Your mention of the Alabama Shakes reminds me of a friend. He considers himself an audiophile, and has a  high-end, five-figure system. He loaned me a few recently- released albums on a flash drive to check out, including that paticular record, and every one was horribly compressed. I asked him how he can possibly listen to this crap, and he replied that it doesn't bother him...

    I guess you can't change the world singlehandedly, but I am mitigating my frustration by contributing to the Dynamic Range Database.

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    2 hours ago, AlexMetalFi said:

     

    I'd say the audiophile community at large is woefully under informed about these issues. Case in point:

     

    http://www.stereophile.com/content/communication-breakdown#LQWzKCiFDDd7mmAV.97

     

    Not to pick on Steve G. too much, but in this article he depicts audiophiles like myself as luddites who can't adjust to the "crunch" of a new Spoon record (thinking about what I'm listening to now - Dodecahedron's latest - it's kinda funny). I get what he was saying though, and I fully understand his point that DRC is also a tool for artistic expression and we need to accept that fact.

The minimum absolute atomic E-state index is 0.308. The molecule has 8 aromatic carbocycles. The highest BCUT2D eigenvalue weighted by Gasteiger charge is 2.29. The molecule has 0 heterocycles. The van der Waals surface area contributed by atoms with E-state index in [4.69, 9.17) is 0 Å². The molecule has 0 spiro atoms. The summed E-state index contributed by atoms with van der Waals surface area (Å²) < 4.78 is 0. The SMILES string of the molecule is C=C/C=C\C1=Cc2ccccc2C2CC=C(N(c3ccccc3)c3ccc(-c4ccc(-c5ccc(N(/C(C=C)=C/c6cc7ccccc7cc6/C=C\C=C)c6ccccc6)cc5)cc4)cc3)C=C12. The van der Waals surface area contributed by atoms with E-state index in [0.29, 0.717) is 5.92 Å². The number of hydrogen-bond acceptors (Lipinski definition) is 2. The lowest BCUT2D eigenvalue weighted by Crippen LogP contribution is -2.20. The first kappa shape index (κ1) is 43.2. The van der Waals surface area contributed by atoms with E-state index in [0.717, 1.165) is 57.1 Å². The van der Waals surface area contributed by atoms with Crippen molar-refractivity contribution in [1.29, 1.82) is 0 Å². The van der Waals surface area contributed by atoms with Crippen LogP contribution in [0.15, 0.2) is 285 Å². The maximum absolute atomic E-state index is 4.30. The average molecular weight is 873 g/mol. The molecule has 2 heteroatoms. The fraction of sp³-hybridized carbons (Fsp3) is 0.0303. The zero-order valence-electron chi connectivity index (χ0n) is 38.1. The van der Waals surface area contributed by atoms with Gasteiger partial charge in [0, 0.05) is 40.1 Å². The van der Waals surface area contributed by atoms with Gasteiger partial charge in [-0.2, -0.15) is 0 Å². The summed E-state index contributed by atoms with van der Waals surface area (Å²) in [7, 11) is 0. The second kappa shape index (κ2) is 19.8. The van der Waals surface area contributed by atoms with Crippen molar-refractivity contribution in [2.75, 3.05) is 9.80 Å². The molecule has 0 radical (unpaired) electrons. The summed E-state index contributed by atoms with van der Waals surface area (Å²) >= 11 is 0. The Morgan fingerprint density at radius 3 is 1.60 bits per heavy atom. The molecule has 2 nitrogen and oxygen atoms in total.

However, he misses what I feel is the main issue at hand: Put simply, if you asked artists and engineers what they would have done if volume was not a concern, would they have produced the same master? I'll bet the answer is mostly no for a lot of popular releases. It was volume driving a lot of the production decisions, not artistic intent.

     

    Anyway, I will have more to say soon....I don't want to give away too much now! :-)

    Well yet one more article where I don't agree with Steve G.  Nothing against him I simply usually don't agree. 

     

    Some compression is needed for most music to be used in a moving car.  It actually sounds better and lets you hear more.  Most amplified music will sound a bit better imo with some compression even at home.  You don't need anywhere close the levels of compression/limiting that is the current fashion even in a noisy car.   Nor have I run across music that benefits from that.  I like Jimi's distorted guitar just fine thank you.  That isn't compression to these levels and adding compression to that distortion would have made it unbearable even back then when I was a teenager